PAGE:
This chapter presents a new epistemic and methodological framework for the study of violence. Arguing that both idealist (e.g. post-structural) and foundationalist (e.g. positivist) epistemologies are both inadequate, a new epistemic framework is presented which draws on updated early Frankfurt-School critical theory, post-Husserlian phenomenology, and Critical Realism. Key epistemic attitudes are discussed, such as a dialectical approach to ‘bracketing’ based in a more phenomenologically grounded concept of intersubjectivity and a resistance to ‘identity thinking’, as well as emphasis on the multidimensionality and processual nature of phenomena. Grounded in this epistemic framework, a methodological approach is outlined, which draws on aspects of ‘radical enquiry’ and Grounded Theory, and a compatible approach to causality. The data collection and analysis methods upon which this book is based are also outlined, which include a ‘naturalistic enquiry’ approach to participant observation and a multidimensional causal chain analysis.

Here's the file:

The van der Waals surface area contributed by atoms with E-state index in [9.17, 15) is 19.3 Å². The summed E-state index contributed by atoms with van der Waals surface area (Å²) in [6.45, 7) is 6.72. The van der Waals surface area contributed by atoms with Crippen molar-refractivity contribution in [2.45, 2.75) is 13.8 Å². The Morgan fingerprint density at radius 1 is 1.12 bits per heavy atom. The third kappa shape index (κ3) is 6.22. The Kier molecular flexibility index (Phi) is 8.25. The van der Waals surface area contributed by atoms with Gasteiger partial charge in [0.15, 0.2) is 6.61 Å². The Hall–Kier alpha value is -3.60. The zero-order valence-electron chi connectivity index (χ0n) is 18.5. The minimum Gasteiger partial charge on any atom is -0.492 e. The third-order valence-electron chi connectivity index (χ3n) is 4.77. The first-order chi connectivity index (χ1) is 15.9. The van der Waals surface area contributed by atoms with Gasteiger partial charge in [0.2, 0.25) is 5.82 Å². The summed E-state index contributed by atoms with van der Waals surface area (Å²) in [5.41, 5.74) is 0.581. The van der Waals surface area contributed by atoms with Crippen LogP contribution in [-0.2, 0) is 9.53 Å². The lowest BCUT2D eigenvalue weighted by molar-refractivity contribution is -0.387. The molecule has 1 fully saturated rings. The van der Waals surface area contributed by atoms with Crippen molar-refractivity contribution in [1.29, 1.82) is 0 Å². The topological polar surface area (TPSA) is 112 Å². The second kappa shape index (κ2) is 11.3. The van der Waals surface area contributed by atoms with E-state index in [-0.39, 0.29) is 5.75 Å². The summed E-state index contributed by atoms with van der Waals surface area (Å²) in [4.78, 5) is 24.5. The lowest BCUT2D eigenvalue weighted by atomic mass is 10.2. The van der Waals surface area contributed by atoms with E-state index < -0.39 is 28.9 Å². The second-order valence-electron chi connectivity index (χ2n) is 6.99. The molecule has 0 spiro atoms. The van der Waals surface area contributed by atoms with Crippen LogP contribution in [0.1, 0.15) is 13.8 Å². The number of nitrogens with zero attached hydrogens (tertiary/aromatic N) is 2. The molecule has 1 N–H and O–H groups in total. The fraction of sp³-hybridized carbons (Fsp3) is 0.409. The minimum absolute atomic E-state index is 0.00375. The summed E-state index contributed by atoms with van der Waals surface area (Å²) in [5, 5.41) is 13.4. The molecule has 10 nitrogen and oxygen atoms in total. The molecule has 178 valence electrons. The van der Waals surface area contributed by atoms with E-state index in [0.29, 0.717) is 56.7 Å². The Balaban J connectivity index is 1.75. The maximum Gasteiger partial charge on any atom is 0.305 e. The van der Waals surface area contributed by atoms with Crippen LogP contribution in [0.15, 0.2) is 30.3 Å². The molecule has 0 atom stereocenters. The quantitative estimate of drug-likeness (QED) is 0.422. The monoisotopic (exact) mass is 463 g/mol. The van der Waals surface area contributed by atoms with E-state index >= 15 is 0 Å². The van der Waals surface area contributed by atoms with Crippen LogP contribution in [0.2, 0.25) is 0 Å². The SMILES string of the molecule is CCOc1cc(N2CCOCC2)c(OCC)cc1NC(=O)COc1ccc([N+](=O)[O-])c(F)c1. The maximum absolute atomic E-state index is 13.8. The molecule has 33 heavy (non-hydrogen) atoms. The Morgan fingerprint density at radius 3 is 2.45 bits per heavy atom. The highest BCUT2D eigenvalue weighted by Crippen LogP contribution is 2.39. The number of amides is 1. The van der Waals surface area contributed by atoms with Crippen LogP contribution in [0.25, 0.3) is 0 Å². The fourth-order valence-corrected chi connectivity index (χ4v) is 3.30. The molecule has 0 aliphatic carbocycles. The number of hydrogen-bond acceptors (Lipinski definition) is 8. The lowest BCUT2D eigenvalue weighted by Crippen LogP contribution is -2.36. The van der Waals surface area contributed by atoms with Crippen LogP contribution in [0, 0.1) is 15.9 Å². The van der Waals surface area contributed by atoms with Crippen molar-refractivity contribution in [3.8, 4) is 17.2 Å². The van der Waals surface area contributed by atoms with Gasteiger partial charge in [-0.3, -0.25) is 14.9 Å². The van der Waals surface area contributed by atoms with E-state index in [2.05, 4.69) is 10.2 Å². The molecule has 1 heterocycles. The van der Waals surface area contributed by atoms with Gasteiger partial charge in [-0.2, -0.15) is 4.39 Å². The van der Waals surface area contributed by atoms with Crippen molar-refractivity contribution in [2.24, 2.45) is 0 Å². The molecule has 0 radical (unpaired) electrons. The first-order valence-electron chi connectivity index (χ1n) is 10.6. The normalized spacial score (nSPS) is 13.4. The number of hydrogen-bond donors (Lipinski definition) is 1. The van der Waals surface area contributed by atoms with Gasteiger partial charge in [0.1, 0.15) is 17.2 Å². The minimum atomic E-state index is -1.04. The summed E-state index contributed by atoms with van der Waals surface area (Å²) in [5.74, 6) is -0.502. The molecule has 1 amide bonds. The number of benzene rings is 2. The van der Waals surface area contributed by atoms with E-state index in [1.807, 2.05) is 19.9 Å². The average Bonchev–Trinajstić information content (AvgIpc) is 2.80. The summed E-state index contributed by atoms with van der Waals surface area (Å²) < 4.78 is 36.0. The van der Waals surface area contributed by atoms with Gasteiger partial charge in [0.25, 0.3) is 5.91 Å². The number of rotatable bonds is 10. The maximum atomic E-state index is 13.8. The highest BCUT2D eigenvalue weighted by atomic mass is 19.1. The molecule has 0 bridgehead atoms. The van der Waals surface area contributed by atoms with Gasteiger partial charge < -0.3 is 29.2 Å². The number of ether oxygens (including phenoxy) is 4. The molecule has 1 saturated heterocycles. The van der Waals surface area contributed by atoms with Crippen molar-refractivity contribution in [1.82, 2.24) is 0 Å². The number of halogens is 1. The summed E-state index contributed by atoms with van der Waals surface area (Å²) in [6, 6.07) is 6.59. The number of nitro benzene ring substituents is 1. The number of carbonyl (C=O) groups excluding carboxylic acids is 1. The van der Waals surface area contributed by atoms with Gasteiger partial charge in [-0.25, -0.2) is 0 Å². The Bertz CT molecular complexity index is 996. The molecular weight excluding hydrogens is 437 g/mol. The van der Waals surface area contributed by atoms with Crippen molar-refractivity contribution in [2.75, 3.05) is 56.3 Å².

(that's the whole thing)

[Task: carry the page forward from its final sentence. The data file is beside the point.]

|Title of host publication
|The Epistemology of Violence
|Subtitle of host publication
|Understanding the Root Causes of Violence in Schooling
|Published - 19 Mar 2019
|Critical Political Theory and Radical Practice
|Palgrave Macmillan, Cham